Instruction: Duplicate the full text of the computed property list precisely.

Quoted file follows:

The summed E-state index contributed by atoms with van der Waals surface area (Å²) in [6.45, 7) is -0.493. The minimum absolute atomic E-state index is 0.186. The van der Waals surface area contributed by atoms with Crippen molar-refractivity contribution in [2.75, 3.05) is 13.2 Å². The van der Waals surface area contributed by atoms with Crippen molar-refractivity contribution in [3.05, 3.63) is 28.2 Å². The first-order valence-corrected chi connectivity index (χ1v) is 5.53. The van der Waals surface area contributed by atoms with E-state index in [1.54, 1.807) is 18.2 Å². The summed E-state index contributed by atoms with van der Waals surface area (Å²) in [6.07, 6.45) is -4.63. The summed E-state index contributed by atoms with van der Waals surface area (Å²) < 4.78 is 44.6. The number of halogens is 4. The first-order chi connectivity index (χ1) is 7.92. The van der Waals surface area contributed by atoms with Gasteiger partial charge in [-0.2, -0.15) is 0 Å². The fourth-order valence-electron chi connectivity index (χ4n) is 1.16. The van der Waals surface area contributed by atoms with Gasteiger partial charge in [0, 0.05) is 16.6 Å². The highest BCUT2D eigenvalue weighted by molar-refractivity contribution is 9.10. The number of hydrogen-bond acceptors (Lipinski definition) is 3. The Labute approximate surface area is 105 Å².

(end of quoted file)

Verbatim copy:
The summed E-state index contributed by atoms with van der Waals surface area (Å²) in [6.45, 7) is -0.493. The minimum absolute atomic E-state index is 0.186. The van der Waals surface area contributed by atoms with Crippen molar-refractivity contribution in [2.75, 3.05) is 13.2 Å². The van der Waals surface area contributed by atoms with Crippen molar-refractivity contribution in [3.05, 3.63) is 28.2 Å². The first-order valence-corrected chi connectivity index (χ1v) is 5.53. The van der Waals surface area contributed by atoms with E-state index in [1.54, 1.807) is 18.2 Å². The summed E-state index contributed by atoms with van der Waals surface area (Å²) in [6.07, 6.45) is -4.63. The summed E-state index contributed by atoms with van der Waals surface area (Å²) < 4.78 is 44.6. The number of halogens is 4. The first-order chi connectivity index (χ1) is 7.92. The van der Waals surface area contributed by atoms with Gasteiger partial charge in [-0.2, -0.15) is 0 Å². The fourth-order valence-electron chi connectivity index (χ4n) is 1.16. The van der Waals surface area contributed by atoms with Gasteiger partial charge in [0, 0.05) is 16.6 Å². The highest BCUT2D eigenvalue weighted by molar-refractivity contribution is 9.10. The number of hydrogen-bond acceptors (Lipinski definition) is 3. The Labute approximate surface area is 105 Å².